at which one dared to do business with pirates. They were stark
veterans, too, every man seamed with ancient sabre-cuts, whereas
my crew had many of them hardly attained the maturity which is
the gift of ten long summers--and the whole thing was so sudden
that I had no time to invent a reinforcement of riper years. It
was not surprising, therefore, that my dauntless boarding-party,
axe in hand and cutlass between teeth, fought their way to the
pirates' deck only to be repulsed again and yet again, and that
our planks were soon slippery with our own ungrudged and
inexhaustible blood. At this critical point in the conflict, the
bo'sun, grasping me by the arm, drew my attention to a
magnificent British man-of-war, just hove to in the offing, while
the signalman, his glass at his eye, reported that she was
inquiring whether we wanted any assistance or preferred to go
through with the little job ourselves.

This veiled attempt to share our laurels with us, courteously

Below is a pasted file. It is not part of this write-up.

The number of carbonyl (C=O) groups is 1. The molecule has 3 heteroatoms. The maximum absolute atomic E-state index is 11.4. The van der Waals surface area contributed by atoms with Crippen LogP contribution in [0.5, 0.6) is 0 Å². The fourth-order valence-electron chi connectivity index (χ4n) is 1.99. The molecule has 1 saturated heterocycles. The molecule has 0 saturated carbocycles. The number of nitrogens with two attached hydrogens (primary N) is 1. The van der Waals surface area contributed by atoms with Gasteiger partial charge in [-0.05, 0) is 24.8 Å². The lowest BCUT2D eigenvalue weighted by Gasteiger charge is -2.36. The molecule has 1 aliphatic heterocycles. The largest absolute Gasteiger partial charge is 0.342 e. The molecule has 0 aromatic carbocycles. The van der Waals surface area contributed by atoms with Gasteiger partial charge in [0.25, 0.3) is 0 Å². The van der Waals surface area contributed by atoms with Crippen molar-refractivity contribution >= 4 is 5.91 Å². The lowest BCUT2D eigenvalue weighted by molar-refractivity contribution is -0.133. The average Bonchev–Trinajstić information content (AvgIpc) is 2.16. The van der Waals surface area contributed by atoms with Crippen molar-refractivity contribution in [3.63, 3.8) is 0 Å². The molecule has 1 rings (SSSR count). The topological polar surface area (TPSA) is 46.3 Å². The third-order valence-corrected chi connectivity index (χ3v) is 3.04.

as it was worded, put me on my mettle. Wiping the blood out of my
eyes, I ordered the signalman to reply instantly, with the half-
dozen or so of flags that he had at his disposal, that much as we
appreciated the valour of the regular service, and the delicacy
of spirit that animated its commanders, still this was an
orthodox case of young gentleman-adventurer versus the unshaved
pirate, and Her Majesty's Marine had nothing to do but to form
the usual admiring and applauding background. Then, rallying
round me the remnant of my faithful crew, I selected a fresh
cutlass (I had worn out three already) and plunged once more into
the pleasing carnage.

The result was not long doubtful. Indeed, I could not allow it
to be, as I was already getting somewhat bored with the pirate
business, and was wanting to get on to something more southern
and sensuous. All serious resistance came to an end as soon as I
had reached the quarter-deck and cut down the pirate chief--a
fine black-bearded fellow in his way, but hardly up to date in
his parry-and-thrust business. Those whom our cutlasses had
spared were marched out along their own plank, in the approved
old fashion; and in tune the scuppers relieved the decks of the
blood that made traffic temporarily impossible. And all the time
the British-man-of-war admired and applauded in the offing.

As soon as we had got through with the necessary throat-cutting
and swabbing-up all hands set to work to discover treasure; and
soon the deck shone bravely with ingots and Mexican dollars and
church plate. There were ropes of pearls, too, and big stacks of
nougat; and rubies, and gold watches, and Turkish Delight in
tubs. But I left these trifles to my crew, and continued the
search alone. For by this time I had determined that there should